An example of some best practices would include:

  • A clearly labeled “Business Hours” section, with times and days
  • An accompanying Image to support this
  • Business address in a standard format for navigation software
  • Phone numbers, with area codes, grouped with other contact info

Some bad examples to avoid are:

  • Discussing business hours in lengthy text boxes
  • No images, or only images
  • Address conveyed in terms relative like “turn left at the McDonalds”
  • Non-standard formats for contact info and addresses
  • Email and phone separated or hard to find 

4) Use Voice-Search Specific Language

Voice searchers tend to use different language than those who type their queries. Use this to your advantage when thinking of your SEO strategy. The differences in search type are somewhat predictable. People tend to ask voice assistants questions. The rise of smart speakers like Alexa and Google Home means this is done constantly in a user’s home environment. Mobile devices allow the same when in the car. Just as importantly, these questions include modifiers such as the phrase “near me.”

The trend towards “near me” searches gives a fantastic opportunity for local businesses to take advantage of voice search. The first step to leveraging this is making sure search engines can find you. Update your Google business profile. This keeps some of that most basic information, like contact and address, accurate.

Since users are asking questions, make sure your content reflects this. Using long-tail keywords like “where is my business located?” and “how much do Danny’s Apples cost?” as subheadings, and then answer them. Another way to include this is with an FAQ page or section, which many search engines love. Your customers will also appreciate the accessibility of this information. 

If you are not sure which questions to include, then pretend to be one of your customers. The People Also Ask feature on Google is a fantastic way of discovering what people want to know about your brand. 

5) Take Advantage of Structured Data Markup Helper

Many of the tips here revolve around making information more accessible, and Structured Data Markup is a fantastic way of hammering this home. Structured data is a method used by search engines to categorize information into types to make them more useable. This will help Google recognize the information in your content for what it is. It translates to better rankings for you, and easier accessibility for your business. 

If your content includes “(555) 555-5555”, then ideally the structured data classifies this as a phone number. This is done to benefit the search engine, resulting in them being able to easily lookup and this information and provide it to the user. There is code you can place in your website construction to help the engine do this more effectively. One organization that provides this is, which uses their schema markup that highlights microdata in these classifications.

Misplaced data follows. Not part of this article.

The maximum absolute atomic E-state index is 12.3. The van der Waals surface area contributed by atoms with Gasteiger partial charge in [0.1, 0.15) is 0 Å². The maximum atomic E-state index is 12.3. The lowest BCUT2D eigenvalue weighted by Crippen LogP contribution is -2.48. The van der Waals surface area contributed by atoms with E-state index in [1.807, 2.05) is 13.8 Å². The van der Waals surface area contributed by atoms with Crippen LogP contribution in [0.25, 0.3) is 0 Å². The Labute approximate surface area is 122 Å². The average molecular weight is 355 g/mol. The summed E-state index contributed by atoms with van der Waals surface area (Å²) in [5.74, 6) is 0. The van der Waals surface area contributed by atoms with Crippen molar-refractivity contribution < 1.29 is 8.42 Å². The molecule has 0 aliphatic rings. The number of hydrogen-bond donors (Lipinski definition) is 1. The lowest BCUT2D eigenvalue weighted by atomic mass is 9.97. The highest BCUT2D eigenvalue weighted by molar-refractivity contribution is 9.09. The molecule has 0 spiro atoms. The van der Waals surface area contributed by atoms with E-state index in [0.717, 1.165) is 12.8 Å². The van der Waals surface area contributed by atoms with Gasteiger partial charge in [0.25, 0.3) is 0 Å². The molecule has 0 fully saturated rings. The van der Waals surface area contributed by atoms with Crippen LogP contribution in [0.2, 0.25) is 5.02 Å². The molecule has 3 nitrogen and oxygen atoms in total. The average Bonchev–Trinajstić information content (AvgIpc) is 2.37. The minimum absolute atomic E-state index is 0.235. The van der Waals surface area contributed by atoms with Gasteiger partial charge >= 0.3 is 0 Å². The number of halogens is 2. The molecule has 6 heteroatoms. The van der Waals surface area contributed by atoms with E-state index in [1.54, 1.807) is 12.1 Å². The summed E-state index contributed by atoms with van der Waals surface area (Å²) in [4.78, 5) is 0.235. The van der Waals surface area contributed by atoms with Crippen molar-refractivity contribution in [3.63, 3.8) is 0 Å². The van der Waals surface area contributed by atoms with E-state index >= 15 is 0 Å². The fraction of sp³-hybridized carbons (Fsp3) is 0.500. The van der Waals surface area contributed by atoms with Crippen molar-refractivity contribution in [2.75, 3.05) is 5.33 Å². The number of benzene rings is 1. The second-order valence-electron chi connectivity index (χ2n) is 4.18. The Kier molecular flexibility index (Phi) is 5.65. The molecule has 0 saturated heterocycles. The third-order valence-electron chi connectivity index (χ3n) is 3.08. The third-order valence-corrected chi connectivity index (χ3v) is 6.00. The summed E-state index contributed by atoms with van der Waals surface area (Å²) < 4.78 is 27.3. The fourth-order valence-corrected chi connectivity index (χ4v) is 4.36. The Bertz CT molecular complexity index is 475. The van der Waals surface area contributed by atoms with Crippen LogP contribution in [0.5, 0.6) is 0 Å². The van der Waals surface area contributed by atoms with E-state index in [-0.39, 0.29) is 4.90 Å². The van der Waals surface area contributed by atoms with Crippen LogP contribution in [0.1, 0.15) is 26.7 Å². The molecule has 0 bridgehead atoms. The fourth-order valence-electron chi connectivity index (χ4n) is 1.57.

Structured Data Markup Helper from Google is a way of turning this codification into a reality for your business. The tool will let you manually select information types, and then convert the classification directly into the correct form of HTML for your website. We will demonstrate this using our piece on the Best Customer Relationship Management Software for Small Businesses. 

When you open this page, start by choosing the type of content you are working on. Then, paste the URL into the box.

From here, the process is simple. Highlight the individual sections of your work, and right-click. Select the type of data you want the information to be classified as. This works for images, headers, and text.

Go through this process for the entire document. Once you are done, simply click “create HTML” in the top-right corner. 

This can be saved, or simply copied and pasted. As it says, paste this information into the head section of your HTML. This can be done on common Content Management Systems like WordPress.

This process is an easy way of highlighting those crucial sections that were highlighted earlier. This is especially good for highlighting subheadings with those long-tail keywords specific to your industry. 

The Future of Voice Search SEO

Using this guide will help you identify and address problem areas in your voice SEO strategy.

AI, Voice Search, and Mobile-friendliness are among the biggest SEO trends of 2021. As search engines and voice search technology continue to improve, so will the strategies on how to use them. For your company, staying on top of this search method can mean big business opportunities. If you are interested in the future of SEO, check out the Finances Online post discussing predictions for 2021/22.

About the Author

Harry Lees
I am a proud University of Wisconsin-Madison graduate, with a Comprehensive Honors degree in Political Science and Journalism. Go Badgers! A dual-citizen with the U.S and U.K, in my free time I support Liverpool Football Club, obsessively follow politics and do extremely nerdy things with my friends.